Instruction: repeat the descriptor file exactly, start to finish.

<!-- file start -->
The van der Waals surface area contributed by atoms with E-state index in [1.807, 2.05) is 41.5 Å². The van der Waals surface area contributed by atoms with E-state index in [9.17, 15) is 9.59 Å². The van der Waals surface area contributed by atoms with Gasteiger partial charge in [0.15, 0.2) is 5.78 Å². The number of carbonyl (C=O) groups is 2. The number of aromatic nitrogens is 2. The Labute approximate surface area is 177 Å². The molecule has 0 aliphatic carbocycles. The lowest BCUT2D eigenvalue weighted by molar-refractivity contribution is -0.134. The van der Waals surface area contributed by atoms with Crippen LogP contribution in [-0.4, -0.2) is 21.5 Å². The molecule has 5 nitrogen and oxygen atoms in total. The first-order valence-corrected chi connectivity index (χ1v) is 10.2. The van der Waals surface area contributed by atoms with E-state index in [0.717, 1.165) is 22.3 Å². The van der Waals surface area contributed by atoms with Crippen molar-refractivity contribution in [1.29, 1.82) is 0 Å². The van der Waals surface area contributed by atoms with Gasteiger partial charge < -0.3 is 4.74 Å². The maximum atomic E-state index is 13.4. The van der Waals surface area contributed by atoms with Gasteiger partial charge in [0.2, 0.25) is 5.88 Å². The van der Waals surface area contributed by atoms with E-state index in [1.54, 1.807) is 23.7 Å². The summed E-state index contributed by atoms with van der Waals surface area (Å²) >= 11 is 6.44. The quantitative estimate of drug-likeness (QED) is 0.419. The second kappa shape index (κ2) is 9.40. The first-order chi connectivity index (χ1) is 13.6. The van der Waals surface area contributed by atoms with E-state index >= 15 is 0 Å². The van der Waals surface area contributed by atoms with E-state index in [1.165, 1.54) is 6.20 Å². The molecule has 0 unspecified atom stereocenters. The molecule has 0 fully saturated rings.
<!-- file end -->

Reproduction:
The van der Waals surface area contributed by atoms with E-state index in [1.807, 2.05) is 41.5 Å². The van der Waals surface area contributed by atoms with E-state index in [9.17, 15) is 9.59 Å². The van der Waals surface area contributed by atoms with Gasteiger partial charge in [0.15, 0.2) is 5.78 Å². The number of carbonyl (C=O) groups is 2. The number of aromatic nitrogens is 2. The Labute approximate surface area is 177 Å². The molecule has 0 aliphatic carbocycles. The lowest BCUT2D eigenvalue weighted by molar-refractivity contribution is -0.134. The van der Waals surface area contributed by atoms with Crippen LogP contribution in [-0.4, -0.2) is 21.5 Å². The molecule has 5 nitrogen and oxygen atoms in total. The first-order valence-corrected chi connectivity index (χ1v) is 10.2. The van der Waals surface area contributed by atoms with E-state index in [0.717, 1.165) is 22.3 Å². The van der Waals surface area contributed by atoms with Crippen molar-refractivity contribution in [1.29, 1.82) is 0 Å². The van der Waals surface area contributed by atoms with Gasteiger partial charge < -0.3 is 4.74 Å². The maximum atomic E-state index is 13.4. The van der Waals surface area contributed by atoms with Gasteiger partial charge in [0.2, 0.25) is 5.88 Å². The van der Waals surface area contributed by atoms with E-state index in [1.54, 1.807) is 23.7 Å². The summed E-state index contributed by atoms with van der Waals surface area (Å²) >= 11 is 6.44. The quantitative estimate of drug-likeness (QED) is 0.419. The second kappa shape index (κ2) is 9.40. The first-order chi connectivity index (χ1) is 13.6. The van der Waals surface area contributed by atoms with E-state index >= 15 is 0 Å². The van der Waals surface area contributed by atoms with E-state index in [1.165, 1.54) is 6.20 Å². The molecule has 0 unspecified atom stereocenters. The molecule has 0 fully saturated rings.